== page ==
Matt Craig: You Have To Love The Work

BY MASON PLUMMER | Lead Writer | Ball State Sports Link

Ball State Sports Link alum Matt Craig recently met with current students (virtually) to talk about what he is doing in his career now after Ball State.

Craig is a graduate of Ball State with his Master’s from Northwestern’s Medill School of Journalism, and is also a former student of Sports Link senior director Chris Taylor.

“Finding the story is the most important thing,” Craig said. “We’re telling true stories. If there’s a goal and an obstacle, then you have a story.”

Craig is currently an active writer living in Los Angeles, with writing credits for Basketball Times, The Athletic, The Washington Post, Esquire, Mid-Major Madness and other sports outlets.

Craig shared the process of feature stories he has written recently, including The Ballad of Wild Bill: The rise, fall, and rise of Utah State’s iconic superfan.

“I was assigned to go to Logan, Utah to write a story about the Utah State basketball team,” Craig said. “As I’m researching the team, I found out the most famous person on campus wasn’t a basketball player, but was Bill Sproat. Being curious is your biggest tool as a storyteller.”

At the moment, he is currently working for the New York Times on an investigative series about COVID.  In addition, Craig has worked with various national book authors, including Seth Davis.  

In the Zoom call, Craig spoke about his time at Ball State, how he got to where he is now and everything in-between. 

“Coming in as a freshman, I knew I wanted to be a storyteller,” Craig explained. “The video space was awesome, but there is a much higher barrier for entry compared to writing. You have to have all of the technical skills. Writing came to me much more naturally.”

The current students seemed to resonate with Craig, as he is a recent graduate in the industry.

He provided guidance and motivation for everyone, letting the students know that with hard work and dedication to their craft, they too can do what he is doing. 

Craig put a major emphasis on the idea of ‘taking your chances’ and running with any opportunity given to him. Craig’s big break came when a friend of Taylor’s, The Athletic writer and CBS basketball host Seth Davis, needed someone to complete a favor for him and Craig jumped at the opportunity.

“Seth was working on this story for Sports Illustrated at the time and he needed someone to transcribe an interview,” Craig said. “This was an important story and I wanted to make a good impression. It was right before Thanksgiving, so he couldn’t just give the interview to a transcription service because it would take a least a week to get back to him.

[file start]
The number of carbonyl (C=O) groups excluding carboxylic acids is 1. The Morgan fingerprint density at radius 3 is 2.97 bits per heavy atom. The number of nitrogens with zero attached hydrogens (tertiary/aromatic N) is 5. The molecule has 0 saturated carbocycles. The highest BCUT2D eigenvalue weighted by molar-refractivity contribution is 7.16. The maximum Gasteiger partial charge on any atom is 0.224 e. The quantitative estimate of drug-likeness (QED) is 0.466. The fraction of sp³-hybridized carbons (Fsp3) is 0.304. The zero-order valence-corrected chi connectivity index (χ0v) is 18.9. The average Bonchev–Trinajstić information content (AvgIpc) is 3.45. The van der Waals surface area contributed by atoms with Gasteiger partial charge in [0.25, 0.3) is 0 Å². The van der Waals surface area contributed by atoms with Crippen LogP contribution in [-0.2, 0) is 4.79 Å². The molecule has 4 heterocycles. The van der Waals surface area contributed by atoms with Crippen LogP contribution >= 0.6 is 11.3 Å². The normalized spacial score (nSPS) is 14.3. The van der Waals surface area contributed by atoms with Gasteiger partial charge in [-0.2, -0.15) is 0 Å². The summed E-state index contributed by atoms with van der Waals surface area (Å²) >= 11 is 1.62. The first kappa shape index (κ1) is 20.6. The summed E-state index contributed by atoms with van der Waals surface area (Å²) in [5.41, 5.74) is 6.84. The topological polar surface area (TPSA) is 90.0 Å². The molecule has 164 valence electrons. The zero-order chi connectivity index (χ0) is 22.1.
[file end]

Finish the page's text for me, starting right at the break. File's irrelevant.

“I turned it around and got it back to him in 24 hours. It was a three-hour interview and I had never transcribed before. It took me at least 12 hours, but I made that first impression with him and he kept me doing things for him from there.”

Davis is widely known as one of the more respected journalists in sports and Craig jumped at the opportunity to help him out even with something as small as a transcription and it has led him to now writing alongside Davis at The Athletic. 

Craig does a variety of things in his journalism career outside of sports as well.

He talked at length about his project covering COVID-19 with the New York Times, where he is investigating virus outbreak clusters in congregate settings.

“For the New York Times, what I am doing is obviously a result of the pandemic because they created a team in March to help track all of the data,” Craig said.

“At the beginning of the pandemic it was watching a bunch of local city press conferences which was so something that was definitely new for me. You’re part of a team that is on the front lines of service journalism and they do some incredible things.”

He was adamant to tell the Ball State students to be versatile in the stories they cover and to never be afraid to put yourself out there.

Craig wrapped up his presentation by taking questions from the students who were excited to pick his brain about any and all things storytelling.

“You have to love the work,” Craig said. “For me, it’s being curious and loving the power of story.”